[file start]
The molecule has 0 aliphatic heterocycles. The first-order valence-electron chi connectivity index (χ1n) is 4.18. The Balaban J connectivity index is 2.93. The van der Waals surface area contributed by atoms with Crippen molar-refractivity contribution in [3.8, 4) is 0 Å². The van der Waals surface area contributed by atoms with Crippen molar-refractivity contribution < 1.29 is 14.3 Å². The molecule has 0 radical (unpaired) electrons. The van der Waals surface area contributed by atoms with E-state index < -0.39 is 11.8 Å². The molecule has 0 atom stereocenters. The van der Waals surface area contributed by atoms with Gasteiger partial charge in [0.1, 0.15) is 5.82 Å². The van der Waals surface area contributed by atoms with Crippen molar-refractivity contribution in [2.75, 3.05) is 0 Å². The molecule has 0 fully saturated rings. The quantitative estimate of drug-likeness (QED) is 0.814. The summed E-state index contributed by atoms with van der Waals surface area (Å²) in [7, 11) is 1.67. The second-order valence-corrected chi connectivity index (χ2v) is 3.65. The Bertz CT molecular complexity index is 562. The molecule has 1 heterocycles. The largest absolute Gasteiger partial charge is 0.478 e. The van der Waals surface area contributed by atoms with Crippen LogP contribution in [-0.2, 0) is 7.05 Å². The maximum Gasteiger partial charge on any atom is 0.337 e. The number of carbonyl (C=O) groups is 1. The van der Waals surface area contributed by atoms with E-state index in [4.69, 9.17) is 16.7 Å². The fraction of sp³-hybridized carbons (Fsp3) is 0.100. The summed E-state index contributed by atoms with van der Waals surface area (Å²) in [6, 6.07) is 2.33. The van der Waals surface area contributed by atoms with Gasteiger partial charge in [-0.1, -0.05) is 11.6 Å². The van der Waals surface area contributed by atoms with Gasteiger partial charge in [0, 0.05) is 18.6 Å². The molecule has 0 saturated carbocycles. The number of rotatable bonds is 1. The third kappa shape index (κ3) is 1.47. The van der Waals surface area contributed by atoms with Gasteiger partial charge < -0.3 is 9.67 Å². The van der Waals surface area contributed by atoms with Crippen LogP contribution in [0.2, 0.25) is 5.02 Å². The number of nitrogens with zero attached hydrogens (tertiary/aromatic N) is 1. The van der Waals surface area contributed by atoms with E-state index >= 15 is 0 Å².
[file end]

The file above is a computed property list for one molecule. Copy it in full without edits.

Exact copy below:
The molecule has 0 aliphatic heterocycles. The first-order valence-electron chi connectivity index (χ1n) is 4.18. The Balaban J connectivity index is 2.93. The van der Waals surface area contributed by atoms with Crippen molar-refractivity contribution in [3.8, 4) is 0 Å². The van der Waals surface area contributed by atoms with Crippen molar-refractivity contribution < 1.29 is 14.3 Å². The molecule has 0 radical (unpaired) electrons. The van der Waals surface area contributed by atoms with E-state index < -0.39 is 11.8 Å². The molecule has 0 atom stereocenters. The van der Waals surface area contributed by atoms with Gasteiger partial charge in [0.1, 0.15) is 5.82 Å². The van der Waals surface area contributed by atoms with Crippen molar-refractivity contribution in [2.75, 3.05) is 0 Å². The molecule has 0 fully saturated rings. The quantitative estimate of drug-likeness (QED) is 0.814. The summed E-state index contributed by atoms with van der Waals surface area (Å²) in [7, 11) is 1.67. The second-order valence-corrected chi connectivity index (χ2v) is 3.65. The Bertz CT molecular complexity index is 562. The molecule has 1 heterocycles. The largest absolute Gasteiger partial charge is 0.478 e. The van der Waals surface area contributed by atoms with Crippen LogP contribution in [-0.2, 0) is 7.05 Å². The maximum Gasteiger partial charge on any atom is 0.337 e. The number of carbonyl (C=O) groups is 1. The van der Waals surface area contributed by atoms with E-state index in [4.69, 9.17) is 16.7 Å². The fraction of sp³-hybridized carbons (Fsp3) is 0.100. The summed E-state index contributed by atoms with van der Waals surface area (Å²) in [6, 6.07) is 2.33. The van der Waals surface area contributed by atoms with Gasteiger partial charge in [-0.1, -0.05) is 11.6 Å². The van der Waals surface area contributed by atoms with Gasteiger partial charge in [0, 0.05) is 18.6 Å². The molecule has 0 saturated carbocycles. The number of rotatable bonds is 1. The third kappa shape index (κ3) is 1.47. The van der Waals surface area contributed by atoms with Gasteiger partial charge < -0.3 is 9.67 Å². The van der Waals surface area contributed by atoms with Crippen LogP contribution in [0.2, 0.25) is 5.02 Å². The number of nitrogens with zero attached hydrogens (tertiary/aromatic N) is 1. The van der Waals surface area contributed by atoms with E-state index >= 15 is 0 Å².